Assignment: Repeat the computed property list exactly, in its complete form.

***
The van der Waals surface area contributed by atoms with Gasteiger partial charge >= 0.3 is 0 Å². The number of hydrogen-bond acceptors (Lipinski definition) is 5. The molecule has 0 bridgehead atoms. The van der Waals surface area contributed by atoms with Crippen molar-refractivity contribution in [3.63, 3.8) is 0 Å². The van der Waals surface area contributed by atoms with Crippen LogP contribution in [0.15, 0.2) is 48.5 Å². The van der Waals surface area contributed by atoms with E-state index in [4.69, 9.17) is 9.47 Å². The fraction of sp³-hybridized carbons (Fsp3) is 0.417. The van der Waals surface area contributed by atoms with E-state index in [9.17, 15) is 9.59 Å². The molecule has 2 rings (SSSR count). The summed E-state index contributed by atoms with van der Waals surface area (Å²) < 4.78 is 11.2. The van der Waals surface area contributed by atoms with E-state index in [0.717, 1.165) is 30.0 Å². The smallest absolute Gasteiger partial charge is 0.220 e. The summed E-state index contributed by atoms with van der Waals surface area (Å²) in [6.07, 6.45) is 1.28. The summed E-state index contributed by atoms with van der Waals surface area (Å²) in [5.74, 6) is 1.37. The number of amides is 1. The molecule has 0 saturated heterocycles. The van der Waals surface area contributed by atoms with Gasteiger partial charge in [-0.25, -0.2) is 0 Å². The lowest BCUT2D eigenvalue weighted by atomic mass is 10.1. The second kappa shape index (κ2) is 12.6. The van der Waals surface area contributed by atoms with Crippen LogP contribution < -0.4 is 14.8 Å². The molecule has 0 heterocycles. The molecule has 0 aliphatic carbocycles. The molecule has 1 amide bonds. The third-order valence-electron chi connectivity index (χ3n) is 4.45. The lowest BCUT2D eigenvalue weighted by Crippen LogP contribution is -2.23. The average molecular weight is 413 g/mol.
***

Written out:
The van der Waals surface area contributed by atoms with Gasteiger partial charge >= 0.3 is 0 Å². The number of hydrogen-bond acceptors (Lipinski definition) is 5. The molecule has 0 bridgehead atoms. The van der Waals surface area contributed by atoms with Crippen molar-refractivity contribution in [3.63, 3.8) is 0 Å². The van der Waals surface area contributed by atoms with Crippen LogP contribution in [0.15, 0.2) is 48.5 Å². The van der Waals surface area contributed by atoms with E-state index in [4.69, 9.17) is 9.47 Å². The fraction of sp³-hybridized carbons (Fsp3) is 0.417. The van der Waals surface area contributed by atoms with E-state index in [9.17, 15) is 9.59 Å². The molecule has 2 rings (SSSR count). The summed E-state index contributed by atoms with van der Waals surface area (Å²) < 4.78 is 11.2. The van der Waals surface area contributed by atoms with E-state index in [0.717, 1.165) is 30.0 Å². The smallest absolute Gasteiger partial charge is 0.220 e. The summed E-state index contributed by atoms with van der Waals surface area (Å²) in [6.07, 6.45) is 1.28. The summed E-state index contributed by atoms with van der Waals surface area (Å²) in [5.74, 6) is 1.37. The number of amides is 1. The molecule has 0 saturated heterocycles. The van der Waals surface area contributed by atoms with Gasteiger partial charge in [-0.25, -0.2) is 0 Å². The lowest BCUT2D eigenvalue weighted by atomic mass is 10.1. The second kappa shape index (κ2) is 12.6. The van der Waals surface area contributed by atoms with Crippen LogP contribution < -0.4 is 14.8 Å². The molecule has 0 heterocycles. The molecule has 0 aliphatic carbocycles. The molecule has 1 amide bonds. The third-order valence-electron chi connectivity index (χ3n) is 4.45. The lowest BCUT2D eigenvalue weighted by Crippen LogP contribution is -2.23. The average molecular weight is 413 g/mol.